# How are high-energy detectors able to to distinguish between $m_{e}$ and $m_{\mu}$?

I had a teacher pose this interesting question yesterday:

Suppose you're running a high-energy scattering experiment at the LHC. For concreteness, let's suppose it's a 2 to 2 scattering event which involves electrons and/or muons.

The theorist uses QFT to compute some cross-section which comes from the amplitude $$\mathcal{A}_{p_{1} p_{2} \to p_{3} p_{4} } = F(s,t,u,m_{e},m_{\mu},\ldots)$$

The amplitude is a function of the Mandelstam variables $s \equiv (p_1+p_2)^2$, $t \equiv (p_1-p_3)^2$ and $u \equiv (p_1-p_4)^2$, as well as the mass of the electron $m_{e}$ and muon $m_{\mu}$ (and some other stuff).

Because we're running a high-energy experiment we obviously have that $s,t,u \gg m_e,m_\mu$, and for this reason the theorist makes the approximation $m_{e} \approx 0$ and $m_{\mu} \approx 0$.

The Question: How is the LHC able to distinguish between an electron and a muon if the theorist makes the approximation that the electron and muon are both massless?

For some reason, the approximation $m_{e} \approx m_{\mu} \approx 0$ is a bad one and the question is why this is. One idea that a colleague had was that the tracks of the electron and muon look different; because of the cyclotron radius $r \sim \frac{cm}{qB} \propto m$ the magnetic fields used in the machine to track the particles coming out of the collision will see the electron spiral more dramatically than the muon.

Any ideas as to other reasons why?

The usual way to identify an electron vs a muon in a high-energy detector is via their interactions with matter: - an electron will dump all its energy quickly in an "electromagnetic shower" and quickly stop - a muon will interact minimally and go far through the material.

In pictures, these look like:

Note that we don't try to measure the rest mass of the electron or muon this way. We know what those are. We just try to identify which kind of particle a particular track is, and then supply the correct mass for the computations.

• I think the point of the question is: why does the muon interact minimally while the electron doesn't? – knzhou Jul 13 '18 at 17:06

Whatever approximations theorist make has no affect on detectors.

The curvature of a track in a magnetic field measures charge divided by momentum, not mass:

$$\frac 1 r \propto \frac q p$$

Of course:

$$p = \gamma m v$$

but everything is moving near $c$. In fact, as far as track timing and position triggers (time-of-flight), everything is moving at the speed of light.

Nevertheless, there are velocity threshold effects, like the Cherenkov effect and transition radiation that can take 2 equal momentum particles and distinguish electrons from muons; however, at LHC energies that is not always practical--since both may have velocities exceeding the threshold.

Enter the calorimeter. This is a bunch of leaded glass (c.f., transparent lead). Bob Jacobsen's answer explains these. The only additional info is that the leptons interact via bremsstrahlung and pair production, whose cross sections contains powers of $1/m$, such the electrons dump all their energy and muons penetrate.

Identification of muons and electrons is indeed a hard problem for the experiments in the LHC. For example, one needs to distinguish electrons from fake muons that leave a electron-like signal even if there are two different parts that these particles can deposit their energies.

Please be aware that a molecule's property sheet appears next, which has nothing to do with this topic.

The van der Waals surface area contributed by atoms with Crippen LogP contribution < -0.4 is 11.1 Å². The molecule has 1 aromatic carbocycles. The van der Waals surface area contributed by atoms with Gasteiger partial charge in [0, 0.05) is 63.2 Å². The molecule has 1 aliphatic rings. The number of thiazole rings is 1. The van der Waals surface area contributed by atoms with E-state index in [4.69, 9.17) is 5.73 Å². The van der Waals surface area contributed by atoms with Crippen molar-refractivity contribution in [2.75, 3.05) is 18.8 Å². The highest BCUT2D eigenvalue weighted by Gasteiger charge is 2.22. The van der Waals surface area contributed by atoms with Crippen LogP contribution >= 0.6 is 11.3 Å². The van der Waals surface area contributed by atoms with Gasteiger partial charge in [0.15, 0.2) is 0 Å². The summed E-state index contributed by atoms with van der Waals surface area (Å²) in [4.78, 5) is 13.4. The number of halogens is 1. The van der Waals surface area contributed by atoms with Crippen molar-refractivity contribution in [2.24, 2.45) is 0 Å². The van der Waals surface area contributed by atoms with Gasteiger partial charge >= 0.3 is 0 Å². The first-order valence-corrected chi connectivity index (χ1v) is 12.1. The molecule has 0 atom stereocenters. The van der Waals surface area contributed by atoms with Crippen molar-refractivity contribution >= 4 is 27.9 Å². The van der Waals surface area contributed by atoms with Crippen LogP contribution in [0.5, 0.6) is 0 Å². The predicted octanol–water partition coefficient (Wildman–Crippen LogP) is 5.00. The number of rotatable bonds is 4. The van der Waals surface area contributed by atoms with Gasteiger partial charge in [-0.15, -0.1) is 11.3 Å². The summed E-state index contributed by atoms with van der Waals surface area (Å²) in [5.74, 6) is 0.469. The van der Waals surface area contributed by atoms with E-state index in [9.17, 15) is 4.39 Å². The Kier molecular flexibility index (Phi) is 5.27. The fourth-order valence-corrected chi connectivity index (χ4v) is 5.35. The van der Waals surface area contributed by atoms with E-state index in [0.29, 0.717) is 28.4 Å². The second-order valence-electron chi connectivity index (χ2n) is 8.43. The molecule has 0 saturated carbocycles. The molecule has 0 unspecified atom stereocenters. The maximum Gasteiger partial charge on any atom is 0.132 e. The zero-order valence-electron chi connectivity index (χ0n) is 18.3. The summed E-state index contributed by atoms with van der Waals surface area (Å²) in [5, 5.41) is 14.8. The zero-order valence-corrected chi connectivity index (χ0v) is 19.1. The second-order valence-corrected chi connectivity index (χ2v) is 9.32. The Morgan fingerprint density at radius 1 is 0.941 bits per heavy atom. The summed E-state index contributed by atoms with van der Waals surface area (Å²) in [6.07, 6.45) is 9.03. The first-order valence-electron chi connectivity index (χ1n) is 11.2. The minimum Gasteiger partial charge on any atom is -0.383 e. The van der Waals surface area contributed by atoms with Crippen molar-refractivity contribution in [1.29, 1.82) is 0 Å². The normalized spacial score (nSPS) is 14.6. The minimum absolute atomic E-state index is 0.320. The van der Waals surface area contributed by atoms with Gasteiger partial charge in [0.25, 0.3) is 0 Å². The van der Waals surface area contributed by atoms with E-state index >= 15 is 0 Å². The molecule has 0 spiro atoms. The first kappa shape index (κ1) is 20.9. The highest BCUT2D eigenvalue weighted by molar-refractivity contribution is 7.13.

At the LHC, there are two general purpose detectors, namely CMS and ATLAS, which are designed as onion-like structure from inside to outside. Both have specialized parts in order to detect muons, which are basically some chambers at the very outer layer.

First of all, the concept of a "particle" in the detector is not obvious or natural due to the physical limitation of the resolution and data acquisition.

The raw detector data is essentially an array of energy deposits in the pixels of the calorimeters or strips of the detectors which does not give any information about which particle is which. The physicists need to reconstruct the particles using some algorithms (like Particle-Flow) and cuts (selection of a value range for energy, momentum, angles, pseudo-rapidity, etc.). A bunch of energy deposits needs to be associated to a particle but it could be also contaminated by background noise or other interfering energy deposits of other particles.

So, there are several tags for each muon candidate which needs to be consistent with each other. For instance, there are calo muons which are reconstructed particle signals that are detected in the electromagnetic calorimeter (where electrons also show up). There are standalone muons which are only detected in the muon chambers. There are tracker muons which are detected in the trackers and matching with the muon hits in the chambers. Also there are fake muons that are actually charged hadrons seen in the calorimeter but misleadingly matching to the muon hits in the chambers.

So, one needs to make appropriate cuts in the momentum, etc., in order to eliminate those mismatchings which depends on the detector, type of identification (standalone, calo, tracker, etc) and energy scale. There are loose cuts and tight cuts that could be used according to which analysis or topology of the process is in question.

Particles as expected to be seen in the CMS experiment at LHC

So electrons and muons leave completely different signatures although because of high energy they may leave a similar track in the tracking detector. Electrons are absorbed in the electromagnetic calorimeter, and muons go through,their electromagnetic interactions minimal due to their large mass, leaving a track signal that can be fitted.